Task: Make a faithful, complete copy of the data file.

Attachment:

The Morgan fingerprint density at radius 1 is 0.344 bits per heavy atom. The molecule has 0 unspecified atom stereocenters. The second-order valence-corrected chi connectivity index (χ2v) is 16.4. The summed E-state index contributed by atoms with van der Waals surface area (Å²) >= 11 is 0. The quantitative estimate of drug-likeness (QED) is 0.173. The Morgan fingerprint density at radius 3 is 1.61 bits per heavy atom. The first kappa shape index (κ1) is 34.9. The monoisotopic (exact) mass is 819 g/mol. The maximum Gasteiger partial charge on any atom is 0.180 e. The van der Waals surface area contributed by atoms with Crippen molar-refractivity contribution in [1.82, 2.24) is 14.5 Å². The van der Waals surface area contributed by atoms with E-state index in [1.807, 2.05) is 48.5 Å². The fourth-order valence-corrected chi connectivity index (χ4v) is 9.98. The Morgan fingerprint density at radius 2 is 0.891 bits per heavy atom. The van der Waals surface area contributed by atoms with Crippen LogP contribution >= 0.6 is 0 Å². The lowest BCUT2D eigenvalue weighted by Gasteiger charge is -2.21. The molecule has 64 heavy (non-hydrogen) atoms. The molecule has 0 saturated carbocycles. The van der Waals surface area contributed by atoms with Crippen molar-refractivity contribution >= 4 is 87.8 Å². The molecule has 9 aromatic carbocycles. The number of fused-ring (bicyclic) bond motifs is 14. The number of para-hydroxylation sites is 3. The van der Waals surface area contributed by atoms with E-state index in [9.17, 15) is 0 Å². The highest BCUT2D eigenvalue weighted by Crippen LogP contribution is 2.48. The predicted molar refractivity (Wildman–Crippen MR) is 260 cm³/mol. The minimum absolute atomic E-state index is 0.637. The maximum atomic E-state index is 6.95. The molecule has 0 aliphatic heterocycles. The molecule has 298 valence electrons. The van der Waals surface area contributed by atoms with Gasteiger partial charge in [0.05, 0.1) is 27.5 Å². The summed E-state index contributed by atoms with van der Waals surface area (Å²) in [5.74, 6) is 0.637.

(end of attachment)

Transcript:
The Morgan fingerprint density at radius 1 is 0.344 bits per heavy atom. The molecule has 0 unspecified atom stereocenters. The second-order valence-corrected chi connectivity index (χ2v) is 16.4. The summed E-state index contributed by atoms with van der Waals surface area (Å²) >= 11 is 0. The quantitative estimate of drug-likeness (QED) is 0.173. The Morgan fingerprint density at radius 3 is 1.61 bits per heavy atom. The first kappa shape index (κ1) is 34.9. The monoisotopic (exact) mass is 819 g/mol. The maximum Gasteiger partial charge on any atom is 0.180 e. The van der Waals surface area contributed by atoms with Crippen molar-refractivity contribution in [1.82, 2.24) is 14.5 Å². The van der Waals surface area contributed by atoms with E-state index in [1.807, 2.05) is 48.5 Å². The fourth-order valence-corrected chi connectivity index (χ4v) is 9.98. The Morgan fingerprint density at radius 2 is 0.891 bits per heavy atom. The van der Waals surface area contributed by atoms with Crippen LogP contribution >= 0.6 is 0 Å². The lowest BCUT2D eigenvalue weighted by Gasteiger charge is -2.21. The molecule has 64 heavy (non-hydrogen) atoms. The molecule has 0 saturated carbocycles. The van der Waals surface area contributed by atoms with Crippen molar-refractivity contribution >= 4 is 87.8 Å². The molecule has 9 aromatic carbocycles. The number of fused-ring (bicyclic) bond motifs is 14. The number of para-hydroxylation sites is 3. The van der Waals surface area contributed by atoms with E-state index in [9.17, 15) is 0 Å². The highest BCUT2D eigenvalue weighted by Crippen LogP contribution is 2.48. The predicted molar refractivity (Wildman–Crippen MR) is 260 cm³/mol. The minimum absolute atomic E-state index is 0.637. The maximum atomic E-state index is 6.95. The molecule has 0 aliphatic heterocycles. The molecule has 298 valence electrons. The van der Waals surface area contributed by atoms with Gasteiger partial charge in [0.05, 0.1) is 27.5 Å². The summed E-state index contributed by atoms with van der Waals surface area (Å²) in [5.74, 6) is 0.637.